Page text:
Olongapo SubicBay BatangGapo Newscenter

Friday, January 27, 2006

Paredes: VFA next to go

By Joyce Pangco Pañares and Ferdinand Fabella, Manila Standard

THE executive director of the Presidential Commission on the Visiting Forces Agreement said yesterday the organization’s impending abolition is a sign that Manila is ready to terminate its treaty with the United States.

Facing the ax, VFACom Executive Director Zosimo Paredes also told Standard Today that an executive order is already being drafted to create a new body to oversee the agreement, which has been severely tested by the case in which four US servicemen have been accused of raping a 22-year-old Filipina.

The Department of Foreign Affairs (DFA), however, emphasized yesterday the abolition of VFACom had no direct bearing on the Subic rape case, VFA itself or the country’s ties with the United States.

After Washington refused to turn over the four marines to local authorities, angry lawmakers have called on the administration to abrogate the executive agreement.

On Jan. 19, the legislative oversight committee on VFA recommended that the government issue a notice of termination to the United States and renegotiations for a more equitable agreement.

Foreign Affairs Secretary Alberto Romulo said he is ready to carry out any foreign policy adopted by Congress on the treaty, which has allowed the US embassy in Manila to keep custody of the rape suspects.

At a budget hearing at the Senate on Wednesday, Romulo said President Gloria Macapagal Arroyo had already issued an order abolishing VFACom for its failure to assert Philippine interests in the case.

Paredes, however, said the Philippines stands to lose much if VFA is terminated.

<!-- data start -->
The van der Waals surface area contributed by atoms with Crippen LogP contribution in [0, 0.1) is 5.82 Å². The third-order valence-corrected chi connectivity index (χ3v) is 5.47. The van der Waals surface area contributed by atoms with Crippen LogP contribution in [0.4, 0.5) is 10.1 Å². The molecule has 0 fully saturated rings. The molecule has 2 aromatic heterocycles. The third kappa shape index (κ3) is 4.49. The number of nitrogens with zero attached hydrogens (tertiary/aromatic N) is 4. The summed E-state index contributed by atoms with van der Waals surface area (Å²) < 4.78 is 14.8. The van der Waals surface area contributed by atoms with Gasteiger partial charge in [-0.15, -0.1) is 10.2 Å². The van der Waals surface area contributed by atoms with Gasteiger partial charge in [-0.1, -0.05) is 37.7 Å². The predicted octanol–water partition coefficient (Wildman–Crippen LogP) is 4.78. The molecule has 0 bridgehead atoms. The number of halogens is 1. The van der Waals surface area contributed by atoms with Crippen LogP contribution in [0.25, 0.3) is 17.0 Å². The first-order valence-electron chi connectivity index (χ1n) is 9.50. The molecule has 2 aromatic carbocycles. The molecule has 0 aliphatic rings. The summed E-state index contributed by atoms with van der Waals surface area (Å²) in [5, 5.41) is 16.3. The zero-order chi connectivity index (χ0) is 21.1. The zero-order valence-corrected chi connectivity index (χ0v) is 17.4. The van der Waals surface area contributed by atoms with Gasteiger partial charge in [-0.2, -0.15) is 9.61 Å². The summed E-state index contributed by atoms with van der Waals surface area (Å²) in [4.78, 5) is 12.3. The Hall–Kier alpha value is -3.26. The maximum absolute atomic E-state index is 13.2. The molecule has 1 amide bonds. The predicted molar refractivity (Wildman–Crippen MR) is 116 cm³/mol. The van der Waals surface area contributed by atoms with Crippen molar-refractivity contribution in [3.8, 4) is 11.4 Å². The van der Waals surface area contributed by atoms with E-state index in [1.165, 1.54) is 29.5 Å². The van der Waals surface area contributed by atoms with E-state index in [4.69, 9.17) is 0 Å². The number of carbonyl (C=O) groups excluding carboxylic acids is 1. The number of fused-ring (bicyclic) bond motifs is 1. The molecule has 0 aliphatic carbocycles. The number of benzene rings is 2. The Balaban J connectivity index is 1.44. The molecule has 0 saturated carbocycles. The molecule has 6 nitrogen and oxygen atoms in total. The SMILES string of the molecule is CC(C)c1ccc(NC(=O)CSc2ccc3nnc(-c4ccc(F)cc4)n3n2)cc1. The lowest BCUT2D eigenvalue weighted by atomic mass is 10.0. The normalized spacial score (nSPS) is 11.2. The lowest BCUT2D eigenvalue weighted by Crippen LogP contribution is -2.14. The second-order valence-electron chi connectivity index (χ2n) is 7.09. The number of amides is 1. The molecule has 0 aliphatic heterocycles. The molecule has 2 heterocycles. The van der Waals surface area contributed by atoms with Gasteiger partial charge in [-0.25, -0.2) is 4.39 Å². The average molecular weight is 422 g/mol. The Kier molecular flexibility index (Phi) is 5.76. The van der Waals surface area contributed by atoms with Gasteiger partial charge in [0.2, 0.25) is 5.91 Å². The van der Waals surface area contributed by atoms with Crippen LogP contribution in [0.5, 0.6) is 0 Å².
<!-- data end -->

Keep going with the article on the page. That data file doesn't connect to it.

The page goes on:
“I am against it. We should not allow one case to cause the abrogation of this treaty, which is very important to the life of the country in terms of security,” he said.

Earlier this month, the US embassy in Manila also issued a lengthy statement detailing the benefits the Philippines gets from VFA.

In a statement yesterday, embassy spokesman Matthew Lussenhop said Washington would continue to abide by the provisions of VFA.

“We intend to continue working with the Philippine authorities under the VFA,” he said.

The DFA, for its part, played down the importance of VFACom’s abolition.

“The Subic case is already in court and we’re only waiting for the judge’s decision,” said DFA spokesman Gilbert Asuque. “We would like to emphasize that our national interests will be protected in this case.”

Asuque confirmed that another body will be crated to monitor VFA activities, including joint military exercises.

He said the body would work closely with the legislative oversight committee.

Asuque added that even without VFACom, the military exercises would continue.


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